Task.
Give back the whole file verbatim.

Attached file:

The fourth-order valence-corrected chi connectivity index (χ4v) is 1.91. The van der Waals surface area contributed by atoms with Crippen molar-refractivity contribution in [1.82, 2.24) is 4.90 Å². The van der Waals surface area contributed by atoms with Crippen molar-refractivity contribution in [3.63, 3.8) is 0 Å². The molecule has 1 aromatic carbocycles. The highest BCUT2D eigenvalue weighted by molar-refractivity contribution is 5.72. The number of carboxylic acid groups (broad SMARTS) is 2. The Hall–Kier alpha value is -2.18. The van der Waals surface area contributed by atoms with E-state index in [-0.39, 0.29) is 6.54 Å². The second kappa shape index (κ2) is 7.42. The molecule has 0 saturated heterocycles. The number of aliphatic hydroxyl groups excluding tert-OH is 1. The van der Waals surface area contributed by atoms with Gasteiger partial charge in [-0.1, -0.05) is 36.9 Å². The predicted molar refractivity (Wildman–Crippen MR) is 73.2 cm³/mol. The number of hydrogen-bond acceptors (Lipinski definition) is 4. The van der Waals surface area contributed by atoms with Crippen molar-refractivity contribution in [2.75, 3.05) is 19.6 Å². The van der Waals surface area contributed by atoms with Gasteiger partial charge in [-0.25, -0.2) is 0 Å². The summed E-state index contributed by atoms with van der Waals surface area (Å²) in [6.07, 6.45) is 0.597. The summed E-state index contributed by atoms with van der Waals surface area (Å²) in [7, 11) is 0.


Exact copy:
The fourth-order valence-corrected chi connectivity index (χ4v) is 1.91. The van der Waals surface area contributed by atoms with Crippen molar-refractivity contribution in [1.82, 2.24) is 4.90 Å². The van der Waals surface area contributed by atoms with Crippen molar-refractivity contribution in [3.63, 3.8) is 0 Å². The molecule has 1 aromatic carbocycles. The highest BCUT2D eigenvalue weighted by molar-refractivity contribution is 5.72. The number of carboxylic acid groups (broad SMARTS) is 2. The Hall–Kier alpha value is -2.18. The van der Waals surface area contributed by atoms with E-state index in [-0.39, 0.29) is 6.54 Å². The second kappa shape index (κ2) is 7.42. The molecule has 0 saturated heterocycles. The number of aliphatic hydroxyl groups excluding tert-OH is 1. The van der Waals surface area contributed by atoms with Gasteiger partial charge in [-0.1, -0.05) is 36.9 Å². The predicted molar refractivity (Wildman–Crippen MR) is 73.2 cm³/mol. The number of hydrogen-bond acceptors (Lipinski definition) is 4. The van der Waals surface area contributed by atoms with Crippen molar-refractivity contribution in [2.75, 3.05) is 19.6 Å². The van der Waals surface area contributed by atoms with Gasteiger partial charge in [-0.25, -0.2) is 0 Å². The summed E-state index contributed by atoms with van der Waals surface area (Å²) in [6.07, 6.45) is 0.597. The summed E-state index contributed by atoms with van der Waals surface area (Å²) in [7, 11) is 0.